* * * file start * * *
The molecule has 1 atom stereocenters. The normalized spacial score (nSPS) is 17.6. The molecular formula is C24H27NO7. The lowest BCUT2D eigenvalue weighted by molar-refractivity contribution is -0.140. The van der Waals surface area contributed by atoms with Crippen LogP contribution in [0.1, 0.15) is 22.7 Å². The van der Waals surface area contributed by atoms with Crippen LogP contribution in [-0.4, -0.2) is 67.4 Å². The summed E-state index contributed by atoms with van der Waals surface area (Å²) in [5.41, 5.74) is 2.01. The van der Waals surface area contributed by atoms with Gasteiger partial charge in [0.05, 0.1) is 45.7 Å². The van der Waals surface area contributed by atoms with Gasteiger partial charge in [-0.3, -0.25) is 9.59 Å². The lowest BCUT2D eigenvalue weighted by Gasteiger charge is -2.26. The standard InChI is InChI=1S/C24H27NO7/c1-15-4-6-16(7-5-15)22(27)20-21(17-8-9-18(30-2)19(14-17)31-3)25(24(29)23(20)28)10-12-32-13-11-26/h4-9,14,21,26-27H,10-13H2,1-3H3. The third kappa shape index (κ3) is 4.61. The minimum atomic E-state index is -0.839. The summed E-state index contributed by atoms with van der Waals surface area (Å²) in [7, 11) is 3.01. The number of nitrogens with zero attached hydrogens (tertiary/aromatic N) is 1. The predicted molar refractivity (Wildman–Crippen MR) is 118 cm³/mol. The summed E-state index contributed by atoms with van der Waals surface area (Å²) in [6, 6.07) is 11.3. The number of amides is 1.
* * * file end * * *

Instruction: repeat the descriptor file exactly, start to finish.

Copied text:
The molecule has 1 atom stereocenters. The normalized spacial score (nSPS) is 17.6. The molecular formula is C24H27NO7. The lowest BCUT2D eigenvalue weighted by molar-refractivity contribution is -0.140. The van der Waals surface area contributed by atoms with Crippen LogP contribution in [0.1, 0.15) is 22.7 Å². The van der Waals surface area contributed by atoms with Crippen LogP contribution in [-0.4, -0.2) is 67.4 Å². The summed E-state index contributed by atoms with van der Waals surface area (Å²) in [5.41, 5.74) is 2.01. The van der Waals surface area contributed by atoms with Gasteiger partial charge in [0.05, 0.1) is 45.7 Å². The van der Waals surface area contributed by atoms with Gasteiger partial charge in [-0.3, -0.25) is 9.59 Å². The lowest BCUT2D eigenvalue weighted by Gasteiger charge is -2.26. The standard InChI is InChI=1S/C24H27NO7/c1-15-4-6-16(7-5-15)22(27)20-21(17-8-9-18(30-2)19(14-17)31-3)25(24(29)23(20)28)10-12-32-13-11-26/h4-9,14,21,26-27H,10-13H2,1-3H3. The third kappa shape index (κ3) is 4.61. The minimum atomic E-state index is -0.839. The summed E-state index contributed by atoms with van der Waals surface area (Å²) in [7, 11) is 3.01. The number of nitrogens with zero attached hydrogens (tertiary/aromatic N) is 1. The predicted molar refractivity (Wildman–Crippen MR) is 118 cm³/mol. The summed E-state index contributed by atoms with van der Waals surface area (Å²) in [6, 6.07) is 11.3. The number of amides is 1.